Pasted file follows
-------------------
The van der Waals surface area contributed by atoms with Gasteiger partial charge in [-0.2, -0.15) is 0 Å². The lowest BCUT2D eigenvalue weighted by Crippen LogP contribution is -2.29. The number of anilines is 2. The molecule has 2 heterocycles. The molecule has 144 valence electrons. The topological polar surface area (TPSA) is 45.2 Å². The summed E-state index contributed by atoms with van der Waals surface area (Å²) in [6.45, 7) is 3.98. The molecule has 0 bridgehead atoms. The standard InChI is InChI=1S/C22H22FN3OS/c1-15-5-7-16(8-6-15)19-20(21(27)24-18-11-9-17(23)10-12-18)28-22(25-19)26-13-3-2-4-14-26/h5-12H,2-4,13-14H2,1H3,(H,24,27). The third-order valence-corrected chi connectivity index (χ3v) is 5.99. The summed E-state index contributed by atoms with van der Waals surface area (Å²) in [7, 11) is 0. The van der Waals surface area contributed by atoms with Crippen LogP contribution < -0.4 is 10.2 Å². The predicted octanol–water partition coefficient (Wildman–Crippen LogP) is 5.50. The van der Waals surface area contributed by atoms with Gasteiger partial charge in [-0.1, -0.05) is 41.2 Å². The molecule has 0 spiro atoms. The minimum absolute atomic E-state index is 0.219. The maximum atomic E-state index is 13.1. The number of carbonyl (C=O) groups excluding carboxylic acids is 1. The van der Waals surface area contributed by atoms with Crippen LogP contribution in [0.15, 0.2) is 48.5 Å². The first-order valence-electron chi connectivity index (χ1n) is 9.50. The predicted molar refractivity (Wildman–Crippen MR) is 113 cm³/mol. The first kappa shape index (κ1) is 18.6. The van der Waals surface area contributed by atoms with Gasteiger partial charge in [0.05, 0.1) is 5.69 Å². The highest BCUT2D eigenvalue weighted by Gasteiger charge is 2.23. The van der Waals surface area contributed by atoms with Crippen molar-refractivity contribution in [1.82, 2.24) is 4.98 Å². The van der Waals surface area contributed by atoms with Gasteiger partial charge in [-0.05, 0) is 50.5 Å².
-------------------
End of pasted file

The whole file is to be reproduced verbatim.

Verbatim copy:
The van der Waals surface area contributed by atoms with Gasteiger partial charge in [-0.2, -0.15) is 0 Å². The lowest BCUT2D eigenvalue weighted by Crippen LogP contribution is -2.29. The number of anilines is 2. The molecule has 2 heterocycles. The molecule has 144 valence electrons. The topological polar surface area (TPSA) is 45.2 Å². The summed E-state index contributed by atoms with van der Waals surface area (Å²) in [6.45, 7) is 3.98. The molecule has 0 bridgehead atoms. The standard InChI is InChI=1S/C22H22FN3OS/c1-15-5-7-16(8-6-15)19-20(21(27)24-18-11-9-17(23)10-12-18)28-22(25-19)26-13-3-2-4-14-26/h5-12H,2-4,13-14H2,1H3,(H,24,27). The third-order valence-corrected chi connectivity index (χ3v) is 5.99. The summed E-state index contributed by atoms with van der Waals surface area (Å²) in [7, 11) is 0. The van der Waals surface area contributed by atoms with Crippen LogP contribution < -0.4 is 10.2 Å². The predicted octanol–water partition coefficient (Wildman–Crippen LogP) is 5.50. The van der Waals surface area contributed by atoms with Gasteiger partial charge in [-0.1, -0.05) is 41.2 Å². The molecule has 0 spiro atoms. The minimum absolute atomic E-state index is 0.219. The maximum atomic E-state index is 13.1. The number of carbonyl (C=O) groups excluding carboxylic acids is 1. The van der Waals surface area contributed by atoms with Crippen LogP contribution in [0.15, 0.2) is 48.5 Å². The first-order valence-electron chi connectivity index (χ1n) is 9.50. The predicted molar refractivity (Wildman–Crippen MR) is 113 cm³/mol. The first kappa shape index (κ1) is 18.6. The van der Waals surface area contributed by atoms with Gasteiger partial charge in [0.05, 0.1) is 5.69 Å². The highest BCUT2D eigenvalue weighted by Gasteiger charge is 2.23. The van der Waals surface area contributed by atoms with Crippen molar-refractivity contribution in [1.82, 2.24) is 4.98 Å². The van der Waals surface area contributed by atoms with Gasteiger partial charge in [-0.05, 0) is 50.5 Å².